Ethics panel has tradition of holding private hearings Young could agree to public discussion of allegations against him

December 16, 1997|By Thomas W. Waldron | Thomas W. Waldron,SUN STAFF

When the General Assembly's ethics committee got together last week to discuss possible violations of state law by Sen. Larry Young, it met behind closed doors.

When it returns to the issue next month, it will meet privately again.

That is, unless Young and his attorneys agree to air the allegations in public.

In its quarter-century of existence, the ethics committee has always conducted its business privately -- largely to protect the reputations of lawmakers hit with unsubstantiated complaints, say legislators and others familiar with the process.

"The thinking behind the privacy question is that sometimes these allegations may not be true," said Del. Kenneth C. Montague Jr., chairman of the ethics committee. "And that if the allegations themselves are public, that is something that could do a lot of damage to a member even though the allegation may not be true," said Montague, a Baltimore Democrat.

The secrecy in the Young case surrounds an investigation sparked by allegations that already have had widespread public airing in a Sun article that first disclosed them about two weeks ago and in subsequent newspaper articles.

Montague acknowledged that the drafters of the ethics law in the 1970s probably contemplated a process in which the committee would handle complaints from individuals, not issues generated by the news media.

Members of the committee said the fact that a widely disseminated article sparked the Young case did not warrant a change in the committee's long-standing approach.

"There may be differences, but our process is developed to handle all cases, so we will follow our procedure as developed by statute and practice," said Del. Pauline H. Menes, a Prince George's Democrat and ethics panel member.

The ethics committee is handling the Young case under a two-line section of Maryland law that gives the panel wide latitude, including the discretion to open its proceedings.

The law does not require the committee to close its proceedings in the Young case, but it can do so under exemptions to the state open-meetings law governing disciplinary actions, according to Robert A. Zarnoch, an assistant attorney general who advises the Assembly on legal matters.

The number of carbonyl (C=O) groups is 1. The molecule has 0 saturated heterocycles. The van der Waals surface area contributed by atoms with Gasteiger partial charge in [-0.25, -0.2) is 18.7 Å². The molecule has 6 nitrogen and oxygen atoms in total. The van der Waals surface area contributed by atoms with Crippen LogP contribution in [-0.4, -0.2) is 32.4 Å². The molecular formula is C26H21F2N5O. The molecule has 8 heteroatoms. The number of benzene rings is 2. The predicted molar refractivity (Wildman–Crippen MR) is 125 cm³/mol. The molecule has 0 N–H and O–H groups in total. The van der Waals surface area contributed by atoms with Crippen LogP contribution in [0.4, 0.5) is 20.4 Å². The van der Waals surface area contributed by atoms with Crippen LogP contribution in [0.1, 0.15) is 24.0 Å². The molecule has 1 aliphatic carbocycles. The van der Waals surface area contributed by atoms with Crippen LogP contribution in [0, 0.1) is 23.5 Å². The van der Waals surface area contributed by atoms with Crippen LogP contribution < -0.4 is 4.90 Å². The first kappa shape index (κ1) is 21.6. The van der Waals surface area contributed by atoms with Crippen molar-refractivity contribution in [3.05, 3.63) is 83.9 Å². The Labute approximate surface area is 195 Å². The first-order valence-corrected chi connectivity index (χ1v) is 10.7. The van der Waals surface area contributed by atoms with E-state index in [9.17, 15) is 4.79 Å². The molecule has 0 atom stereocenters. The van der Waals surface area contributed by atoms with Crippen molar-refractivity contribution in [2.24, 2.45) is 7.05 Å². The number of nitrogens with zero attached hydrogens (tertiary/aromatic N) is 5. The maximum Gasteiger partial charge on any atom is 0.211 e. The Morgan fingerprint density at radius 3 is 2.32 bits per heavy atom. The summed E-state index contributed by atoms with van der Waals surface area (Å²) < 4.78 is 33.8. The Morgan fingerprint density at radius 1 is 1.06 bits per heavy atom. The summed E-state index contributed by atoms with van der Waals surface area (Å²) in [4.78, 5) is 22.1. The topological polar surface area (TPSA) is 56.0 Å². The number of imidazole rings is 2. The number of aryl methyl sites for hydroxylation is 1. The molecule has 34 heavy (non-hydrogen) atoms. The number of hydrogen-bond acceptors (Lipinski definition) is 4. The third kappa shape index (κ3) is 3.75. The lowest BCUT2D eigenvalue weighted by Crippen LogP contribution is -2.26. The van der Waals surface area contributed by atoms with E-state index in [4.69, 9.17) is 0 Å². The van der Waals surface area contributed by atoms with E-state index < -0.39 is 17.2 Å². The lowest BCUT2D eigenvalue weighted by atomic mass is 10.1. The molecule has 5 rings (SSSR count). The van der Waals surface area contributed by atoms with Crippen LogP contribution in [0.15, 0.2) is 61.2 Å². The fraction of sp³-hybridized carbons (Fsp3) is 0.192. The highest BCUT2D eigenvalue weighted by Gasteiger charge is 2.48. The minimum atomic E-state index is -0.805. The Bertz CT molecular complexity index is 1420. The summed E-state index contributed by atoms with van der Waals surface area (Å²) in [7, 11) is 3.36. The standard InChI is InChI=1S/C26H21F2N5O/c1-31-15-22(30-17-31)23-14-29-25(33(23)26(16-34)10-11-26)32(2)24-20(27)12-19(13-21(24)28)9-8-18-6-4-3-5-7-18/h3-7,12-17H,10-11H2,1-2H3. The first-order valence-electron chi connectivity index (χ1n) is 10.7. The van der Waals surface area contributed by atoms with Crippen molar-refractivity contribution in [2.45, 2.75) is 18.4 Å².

The head of Common Cause/Maryland, which advocates open government, agreed that state law allows the ethics panel's proceedings to be confidential.

"The only way we have a real problem with that is if we are unable to get a satisfactory report of the proceedings," said Kathleen S. Skullney, executive director of Common Cause. "The public is going to know pretty quickly whether it has been a good-faith process."

The ethics committee launched its inquiry after an article in The Sun this month outlined how Young has used his legislative position to benefit three private companies he has created.

His LY Group, for example, has been receiving thousands of dollars in fees from Merit Behavioral Care Corp., a mental health company that does business with the state. Young failed to report the fees to the ethics committee.

Similarly, he did not report receiving $33,500 he collected from Coppin State College under a no-bid consulting contract that paid him as much as $300 per hour. State education officials recently canceled the contract.

Young also has used his taxpayer-funded district office to run his private companies, The Sun reported.

The West Baltimore Democrat has denied any wrongdoing and has said that he welcomes an ethics committee investigation.

Young could, if he wanted, waive his right to confidentiality and allow the meetings to be open.

"No decision has been made in respect to that," said Gregg L. Bernstein, an attorney for Young.

Although the ethics committee's practice is mainly intended to protect a lawmaker from the publicity of unwarranted complaints, legislators say, it also gives the panel a chance to freely hash out sometimes complicated ethical issues that fall in a gray area of the law.

Pub Date: 12/16/97

Baltimore Sun Articles
Please note the green-lined linked article text has been applied commercially without any involvement from our newsroom editors, reporters or any other editorial staff.